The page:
I’ll start at the Museum of Modern Art and finish at the top of the Corcovado, the most iconic landmark in the city. To get there, I’ll run together with my friend Joe on the bike path along Aterro do Flamengo and Botafogo beach before reaching the base of the Sugar Loaf cable car. There, we’ll meet my sister. From there the three of us will run towards the famous beaches of Copacabana and Ipanema and then make at turn to run half of the loop around the Rodrigo de Freitas Lagoon. Somewhere around the Lagoon, Joe and Debbie will stop and I’ll be by myself to start my big climb towards the Christ the Redeemer statue through the roads of the Tijuca Forest, the largest urban forest in the world. On my way I’ll pass by the building of the Institute of Pure and Applied Mathematics (IMPA) (home of Brazilian’s Fields Medalist Artur Avila), Mesa do Imperador (Emperor’s Table) and Vista Chinesa (Chinese Outlook) before reaching the top of the Corcovado mountain. I’m really looking forward to this run!

Since I came up with this astonishing course, some things happened. First, my knee injury. Even though I’m confident that I can get through the marathon, depending on how my knee reacts to the medium distance run that I have planned for the week before the marathon, I may be forced to reconsider the climb to the Corcovado. The second issue is that Rio is going through test events for the Olympic Games and my route has a considerable overlap with the road cycling event on 16 August (see the blue course in the map above). I have to check whether there will be road closures enforced, otherwise I may appear on TV running side by side with top cyclists as those crazy spectators on Tour de France.

If you’re interested in joining me at any part of the course just send me a message. As in marathon 2, I’ll post a link on the race day with my current position so that people can find me and join at any point. The more the merrier!

Ah, and don’t forget to make your donation for cancer research!

Airplane post: marathon #1 preview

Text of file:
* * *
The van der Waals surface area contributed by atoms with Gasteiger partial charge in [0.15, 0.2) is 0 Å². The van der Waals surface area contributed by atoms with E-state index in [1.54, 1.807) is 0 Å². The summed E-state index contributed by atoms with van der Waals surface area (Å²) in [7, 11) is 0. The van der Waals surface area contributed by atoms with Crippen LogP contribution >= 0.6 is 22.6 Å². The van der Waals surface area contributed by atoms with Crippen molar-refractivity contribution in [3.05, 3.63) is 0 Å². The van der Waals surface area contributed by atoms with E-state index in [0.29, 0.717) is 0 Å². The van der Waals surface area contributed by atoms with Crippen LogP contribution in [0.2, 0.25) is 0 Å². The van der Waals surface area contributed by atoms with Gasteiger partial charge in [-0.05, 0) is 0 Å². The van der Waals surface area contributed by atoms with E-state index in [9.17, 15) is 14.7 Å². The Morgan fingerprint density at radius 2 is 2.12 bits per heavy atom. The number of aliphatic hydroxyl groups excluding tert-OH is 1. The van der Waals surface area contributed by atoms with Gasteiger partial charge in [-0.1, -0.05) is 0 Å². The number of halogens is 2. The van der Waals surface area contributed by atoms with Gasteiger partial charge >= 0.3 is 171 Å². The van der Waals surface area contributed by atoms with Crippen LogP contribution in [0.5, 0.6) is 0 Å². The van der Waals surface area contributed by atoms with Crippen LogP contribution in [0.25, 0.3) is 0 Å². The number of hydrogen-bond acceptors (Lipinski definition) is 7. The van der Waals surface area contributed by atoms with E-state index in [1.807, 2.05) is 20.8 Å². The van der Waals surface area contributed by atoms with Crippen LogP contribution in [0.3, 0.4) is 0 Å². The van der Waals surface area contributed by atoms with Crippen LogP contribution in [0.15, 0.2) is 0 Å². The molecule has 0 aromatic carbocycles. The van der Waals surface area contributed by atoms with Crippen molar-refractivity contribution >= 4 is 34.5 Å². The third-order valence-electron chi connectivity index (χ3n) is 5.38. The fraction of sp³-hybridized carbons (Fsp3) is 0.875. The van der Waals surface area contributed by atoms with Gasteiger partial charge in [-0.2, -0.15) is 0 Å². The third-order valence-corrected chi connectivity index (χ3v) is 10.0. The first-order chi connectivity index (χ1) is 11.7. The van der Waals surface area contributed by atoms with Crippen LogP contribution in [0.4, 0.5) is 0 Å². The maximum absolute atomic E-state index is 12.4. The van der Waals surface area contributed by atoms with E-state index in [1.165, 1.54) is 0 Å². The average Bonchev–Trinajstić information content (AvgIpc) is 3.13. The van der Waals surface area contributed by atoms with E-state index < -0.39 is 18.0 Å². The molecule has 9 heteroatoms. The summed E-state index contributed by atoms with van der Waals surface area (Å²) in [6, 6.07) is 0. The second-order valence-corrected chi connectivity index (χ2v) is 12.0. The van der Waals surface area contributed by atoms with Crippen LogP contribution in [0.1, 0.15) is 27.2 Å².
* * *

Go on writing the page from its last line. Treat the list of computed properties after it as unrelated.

Yesterday I left Canberra on my way to a workshop in Benasque, a small Spanish village at the Pyrenees. In the past 24 hours I have watched three movies, read a book, worked on a grant proposal rejoinder, eaten four airplane meals, and slept for a few hours. The problem? I’m still in an airplane!

I also watched a couple of sports documentaries: one about the 2015 Dubai marathon, and another about the Austrian cyclist Gerhard Gulewicz and his breathtaking attempts to win the Race Across America (RAAM). This reminded me that I have an extra reason, besides science, to be excited about this workshop. As you may have read in this post, Benasque is the place I chose to run the first marathon of my fundraising challenge. Since I have some time to spare before I’m asked “lamb or chicken” and before we land in Barcelona, I thought it was a good time to write a marathon preview.

I always knew that planning a marathon in Benasque would be challenging. There is no way to avoid the mountains. Of course you can limit the amount of climb by designing a course with multiple laps along a less hilly loop, but that would be no fun, would it? I studied some maps from the Wikiloc website and used my previous limited knowledge of the region to design a course. I was tempted to go to the lakes that I showed here, but that would involve some steep hiking over rocks rather than running, so I ditched it. Instead, I went with this* (similar to what I described here):


Course map for the first marathon. You can find the details at: http://www.mapmyrun.com/routes/fullscreen/747602475/

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You certainly noticed the long way up, 1650 m of elevation gain, with two category 1 and one category 5 climbs. Sounds very hard but you know what they say: the more impressive your challenge, the better your chances of a successful fundraising. You may have also noticed the ridiculous maze-like beginning, included just to reach the marathon distance. ‘Why not extend the course one more kilometer from the final point?’ – you may ask. Well, that final point was meticulously planned to be the highest point of that track. If I went a few hundred meters further, then I’d have a steep descent that would need to be climbed back. No, I didn’t want to make it any harder than already is.